While studying abroad itself is a fantastic opportunity and privilege, it comes with a pernicious sense of missing out. No matter how much you do, there is the feeling that you could do more, appreciate more, savor more. You could’ve climbed a little bit higher, tried a little more adventurous food, lingered in front of that piece of art just a little more.
Studying abroad also requires balancing three distinct identities in a very new, foreign place: that of the student, that of the tourist, and that of the local. You are principally a student, still as bound to the classroom and to assignments as you are on your home campus. But you are also in a place very different from your home that you want to discover and appreciate for all its newness, as a tourist does. This isn’t vacation, though. You’re living here—taking local transit, buying groceries at local markets, wearing the local fashion. You want to fit in as a member of this new place because you have to in order to live there. These identities can conflict with each other, though. Being a student means having to dedicate time to class and studying. Being a local means you don’t want to be too caught up in the tourist attractions. Being a tourist means you want to savor the big-name things without being too sucked into the less dazzling aspects of everyday life in your country.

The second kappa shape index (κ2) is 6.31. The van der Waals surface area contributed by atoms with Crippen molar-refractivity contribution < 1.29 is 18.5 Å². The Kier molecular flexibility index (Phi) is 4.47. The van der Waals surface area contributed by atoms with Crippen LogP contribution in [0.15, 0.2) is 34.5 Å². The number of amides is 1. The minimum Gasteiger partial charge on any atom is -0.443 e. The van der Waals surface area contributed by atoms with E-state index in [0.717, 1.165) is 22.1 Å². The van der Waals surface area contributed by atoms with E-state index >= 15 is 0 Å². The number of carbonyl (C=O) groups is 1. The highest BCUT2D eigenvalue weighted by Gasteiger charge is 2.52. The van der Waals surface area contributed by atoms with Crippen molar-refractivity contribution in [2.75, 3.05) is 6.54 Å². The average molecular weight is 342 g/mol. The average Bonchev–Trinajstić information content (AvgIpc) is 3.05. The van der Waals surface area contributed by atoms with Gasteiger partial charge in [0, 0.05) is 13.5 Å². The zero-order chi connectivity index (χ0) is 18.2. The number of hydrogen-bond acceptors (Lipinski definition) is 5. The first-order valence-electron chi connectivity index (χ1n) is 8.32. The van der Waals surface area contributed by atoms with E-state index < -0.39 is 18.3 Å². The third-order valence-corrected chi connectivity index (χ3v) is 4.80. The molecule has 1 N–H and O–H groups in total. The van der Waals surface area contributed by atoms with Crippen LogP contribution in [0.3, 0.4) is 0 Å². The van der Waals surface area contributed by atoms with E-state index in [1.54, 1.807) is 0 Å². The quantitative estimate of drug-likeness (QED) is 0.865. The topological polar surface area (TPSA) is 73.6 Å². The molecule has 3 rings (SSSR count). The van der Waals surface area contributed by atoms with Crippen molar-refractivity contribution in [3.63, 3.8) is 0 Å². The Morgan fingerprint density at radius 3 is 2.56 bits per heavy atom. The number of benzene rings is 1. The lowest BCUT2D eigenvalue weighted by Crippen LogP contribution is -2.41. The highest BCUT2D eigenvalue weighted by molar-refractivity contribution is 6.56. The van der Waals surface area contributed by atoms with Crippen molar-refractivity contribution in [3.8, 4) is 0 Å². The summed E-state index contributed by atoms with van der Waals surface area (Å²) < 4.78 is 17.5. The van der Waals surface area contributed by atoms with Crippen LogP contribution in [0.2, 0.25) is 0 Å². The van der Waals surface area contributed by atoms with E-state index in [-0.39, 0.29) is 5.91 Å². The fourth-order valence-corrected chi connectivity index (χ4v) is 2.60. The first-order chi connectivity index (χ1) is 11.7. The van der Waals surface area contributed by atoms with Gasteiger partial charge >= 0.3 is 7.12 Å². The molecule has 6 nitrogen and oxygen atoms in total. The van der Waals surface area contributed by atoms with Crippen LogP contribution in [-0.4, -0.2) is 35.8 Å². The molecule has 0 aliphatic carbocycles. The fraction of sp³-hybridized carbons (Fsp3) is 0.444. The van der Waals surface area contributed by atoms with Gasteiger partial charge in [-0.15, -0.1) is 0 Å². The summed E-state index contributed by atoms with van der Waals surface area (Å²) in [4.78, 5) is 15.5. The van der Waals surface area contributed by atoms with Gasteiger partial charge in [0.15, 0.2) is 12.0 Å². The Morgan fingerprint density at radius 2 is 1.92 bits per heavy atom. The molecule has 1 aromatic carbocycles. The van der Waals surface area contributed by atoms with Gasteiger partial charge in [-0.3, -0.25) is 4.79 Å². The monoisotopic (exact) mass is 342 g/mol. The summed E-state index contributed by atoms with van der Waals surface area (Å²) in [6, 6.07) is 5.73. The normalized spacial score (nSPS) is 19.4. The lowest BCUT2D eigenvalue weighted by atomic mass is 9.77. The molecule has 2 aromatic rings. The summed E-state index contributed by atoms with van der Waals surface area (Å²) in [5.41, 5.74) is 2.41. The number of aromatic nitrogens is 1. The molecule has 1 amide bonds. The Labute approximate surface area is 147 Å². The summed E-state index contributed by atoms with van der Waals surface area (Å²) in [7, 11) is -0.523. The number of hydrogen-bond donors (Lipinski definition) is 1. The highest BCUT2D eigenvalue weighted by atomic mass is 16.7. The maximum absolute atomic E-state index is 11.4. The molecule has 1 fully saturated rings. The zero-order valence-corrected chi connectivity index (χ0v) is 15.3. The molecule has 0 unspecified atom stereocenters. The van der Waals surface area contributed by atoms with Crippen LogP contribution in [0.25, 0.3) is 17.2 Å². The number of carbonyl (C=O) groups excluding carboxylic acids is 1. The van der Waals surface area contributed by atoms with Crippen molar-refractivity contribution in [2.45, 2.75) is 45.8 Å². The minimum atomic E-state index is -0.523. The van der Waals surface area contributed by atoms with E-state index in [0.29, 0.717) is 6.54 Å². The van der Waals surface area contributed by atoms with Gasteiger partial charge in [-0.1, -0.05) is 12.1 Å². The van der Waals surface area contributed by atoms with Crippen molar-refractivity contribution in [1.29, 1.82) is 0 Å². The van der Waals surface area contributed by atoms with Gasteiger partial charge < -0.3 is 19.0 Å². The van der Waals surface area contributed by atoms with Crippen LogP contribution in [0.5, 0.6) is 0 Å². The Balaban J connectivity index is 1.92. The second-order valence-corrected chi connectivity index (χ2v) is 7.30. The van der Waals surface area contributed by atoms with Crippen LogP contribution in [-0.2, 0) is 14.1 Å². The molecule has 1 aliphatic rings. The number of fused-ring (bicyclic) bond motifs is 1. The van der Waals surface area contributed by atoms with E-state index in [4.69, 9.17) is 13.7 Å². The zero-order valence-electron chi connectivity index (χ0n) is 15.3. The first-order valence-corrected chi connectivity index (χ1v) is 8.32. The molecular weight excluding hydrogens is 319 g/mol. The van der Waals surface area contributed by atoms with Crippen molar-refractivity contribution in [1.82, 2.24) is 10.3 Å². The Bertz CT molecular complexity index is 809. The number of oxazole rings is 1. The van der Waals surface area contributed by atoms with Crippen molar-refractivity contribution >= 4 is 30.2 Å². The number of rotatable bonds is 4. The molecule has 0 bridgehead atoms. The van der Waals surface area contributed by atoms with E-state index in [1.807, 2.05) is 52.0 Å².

These conflicts can exacerbate the underlying sense of pressure that comes with being in a beautiful place to which you aren’t sure when you’ll return. The pressure can be exhausting and lead you to feel disappointed about what should be the trip of a lifetime. Are you sure you want to stay in tonight? Shouldn’t you wake up earlier and make a little more out of your time before class? Should I be studying instead?
These questions are all good, justified, and important. Some reflection about how you’re spending your time and money in your host country is critical to making sure you do take advantage of the opportunity you have and that you keep up with your classes. However, too much self-doubt and pressure can be debilitating and leave you feeling like you’ve missed out. You won’t see absolutely everything there is to see. You won’t try every food or go to every museum. And that’s okay. Travel is an inherently subjective experience of throwing yourself into a foreign place and seeing what you find. That means you won’t necessarily cross off every place on your list, and some days you might be too worn out or overwhelmed to spend the day wandering.
You don’t need to constantly overthink whether you’re doing enough or whether your priorities are balanced. Allowing your three study abroad identities the space to coexist will help you navigate life in your host country and truly make the most of your time there. You’re inevitably going to feel like you could have done more or that somehow you could be squeezing more out of this experience. Or at least that’s how I feel. But I also know, even though I sometimes get caught up in the feeling that I’ve missed out or somehow missed a chance, that I am having the time of my life in my favorite city. And I am sad to see it drawing to a close.
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<p>Hi there! I'm a psychology and French student setting out on a dream to explore Paris. Some of my favorite things include working with kids, writing stories, and giving tours of my campus back home.</p>